Over-centralized, increasingly disconnected from its members, the Mouvement Desjardins prefers to sit on its billions rather than help the low-income earners for whom it was founded, accuses a study search made public this morning.
“Desjardins was born to fight inequality, not to accommodate it,” said Robert Laplante, director general of the Institute for Research in Contemporary Economics (IREC), during a telephone interview with Le Journal< /em>.
“We wouldn't destabilize Desjardins' portfolio, we wouldn't bring the institution to the ground if we showed greater solidarity with the most disadvantaged,” adds he.
The IREC's four-part study notes that at more than 20%, Desjardins' capital ratio exceeds those of most of the world's other major financial cooperatives and North American banks.
This means that Desjardins keeps more money in its coffers to deal with possible risks.
L IREC also notes that Desjardins devotes very few resources to its mutual aid funds, which offer microloans to Quebecers struggling with financial difficulties, with the aim of keeping them away from usurious lenders.
“When you look at the total assets of the Mouvement Desjardins [404 billion $], putting in mutual assistance funds that have never lent more than $462,000 a year is like giving yourself a good conscience with crumbs asserts Mr. Laplante.
The sociologist recognizes that Desjardins gives back more to communities than many companies, notably through the Fonds du Grand Mouvement ($250 million over eight years).
“Obviously, we can always see that Desjardins does better than the banks, which do almost nothing, but that is very little consolation, he says. It is in the light of the needs and interests of its members that a cooperative must measure its resources, not those of the competition.
Desjardins has long been torn between its social origins and its temptation to be a full-fledged member of the financial sector.
Struggling with a decline in traffic, the group has reduced the number of its service centers from 1,122 to 790 from 2015 to 2021, a drop of 30%.
A certain disconnection< /strong>
At the same time, Desjardins' market share fell in two important sectors. They fell from 37% to 18% in personal loans (from 2001 to 2020) and from 37% to 22% in business loans (from 2009 to 2020).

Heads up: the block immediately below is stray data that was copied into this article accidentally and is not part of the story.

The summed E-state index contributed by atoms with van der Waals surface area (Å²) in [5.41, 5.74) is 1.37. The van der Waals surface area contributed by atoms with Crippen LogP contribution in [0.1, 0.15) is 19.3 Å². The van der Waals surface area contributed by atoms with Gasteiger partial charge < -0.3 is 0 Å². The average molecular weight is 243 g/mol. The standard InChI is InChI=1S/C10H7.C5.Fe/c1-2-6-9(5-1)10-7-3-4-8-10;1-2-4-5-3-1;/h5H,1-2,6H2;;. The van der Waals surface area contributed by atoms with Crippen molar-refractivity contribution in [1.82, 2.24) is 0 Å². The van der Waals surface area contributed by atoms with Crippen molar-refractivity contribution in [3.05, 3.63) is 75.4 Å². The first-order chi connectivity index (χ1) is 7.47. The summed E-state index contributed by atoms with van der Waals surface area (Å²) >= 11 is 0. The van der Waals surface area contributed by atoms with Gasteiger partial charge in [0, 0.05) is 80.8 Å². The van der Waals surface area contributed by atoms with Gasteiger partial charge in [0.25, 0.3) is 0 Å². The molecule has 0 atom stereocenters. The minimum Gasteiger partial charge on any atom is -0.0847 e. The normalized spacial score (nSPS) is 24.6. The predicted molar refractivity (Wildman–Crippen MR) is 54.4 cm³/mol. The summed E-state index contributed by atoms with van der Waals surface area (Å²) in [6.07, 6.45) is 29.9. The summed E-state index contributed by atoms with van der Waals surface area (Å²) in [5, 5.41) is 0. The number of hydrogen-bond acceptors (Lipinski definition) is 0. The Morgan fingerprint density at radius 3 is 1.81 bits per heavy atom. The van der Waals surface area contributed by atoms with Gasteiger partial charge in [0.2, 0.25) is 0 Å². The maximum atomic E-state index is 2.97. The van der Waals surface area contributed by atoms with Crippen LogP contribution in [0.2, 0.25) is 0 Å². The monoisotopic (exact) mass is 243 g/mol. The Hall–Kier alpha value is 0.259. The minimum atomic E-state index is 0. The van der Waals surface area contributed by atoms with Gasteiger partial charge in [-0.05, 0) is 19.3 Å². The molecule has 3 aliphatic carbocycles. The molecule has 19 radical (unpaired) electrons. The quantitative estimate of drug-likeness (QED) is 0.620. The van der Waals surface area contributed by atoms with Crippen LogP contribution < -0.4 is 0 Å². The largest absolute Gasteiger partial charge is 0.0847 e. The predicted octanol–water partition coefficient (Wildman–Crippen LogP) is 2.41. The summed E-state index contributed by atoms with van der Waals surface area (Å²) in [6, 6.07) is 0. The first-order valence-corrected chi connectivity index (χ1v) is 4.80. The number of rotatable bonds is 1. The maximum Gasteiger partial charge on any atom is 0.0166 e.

“One of the causes of these relative declines is certainly the weakening of Desjardins's connection with the living forces of Quebec,” says Robert Laplante.
Desjardins keeps more money in its coffers than other financial institutions
Desjardins stands apart by allowing its CEO to preside his advice
Desjardins' Mutual Aid Fund program has diverted very few Quebecers from the clutches of usurious lenders
Desjardins's market share fell in personal loans and business loans
A cooperative with deficient democracy
Democracy is no more than the shadow of what she has already been at Desjardins, deplores the Institute for Research in Contemporary Economics (IREC).
This may be what explains why Guy Cormier was re-elected by acclaim at the head of the Movement in 2019 despite a massive data theft that revealed security flaws in the institution's systems.
“We can certainly be surprised that the debate has been weakly led in the institution in connection with this tragedy”, affirms Robert Laplante, director general of the IREC.
According to him, the abolition of the regional federations of Desjardins, some twenty years ago, greatly contributed to the weakening of democracy within the cooperative.
“Where the cooperative difference can be felt is precisely in the ability to mobilize members around development objectives and that, currently, the authorities allow it less and less because the centralization of decisions places more in addition, the local caisses are faced with a fait accompli,” said Mr. Laplante.
The IREC has also noted that Desjardins is one of the rare financial cooperatives in the world not to have separated the positions Chairman of the Board and Chief Executive Officer.
In the absence of an independent president, “there is no convergence between the democratic life of the organization and the reality of the management of the company. However, in cooperative life, it is this creative tension that makes it possible to counterbalance the pressures exerted by the competitive environment,” explains Robert Laplante.
The specialist is no more sympathetic towards the compensation of $4.4 million paid to Mr. Cormier for 2021, up 37%.
“We questions very seriously the appropriateness of granting such large increases to senior executives at a time when young people are less and less able to access property and when the most disadvantaged are caught in the teeth of an inflation that is upsetting their level of life”, he denounces.
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Katrine Johns has been a reporter on the news desk since 2013. Before that she wrote about young adolescence and family dynamics for Styles and was the legal affairs correspondent for the Metro desk. Before joining The Gal Post, Katrine Johns worked as a staff writer at the Village Voice and a freelancer for Newsday, The Wall Street Journal, GQ and Mirabella. To get in touch, contact me through my email@example.com 1-800-268-7128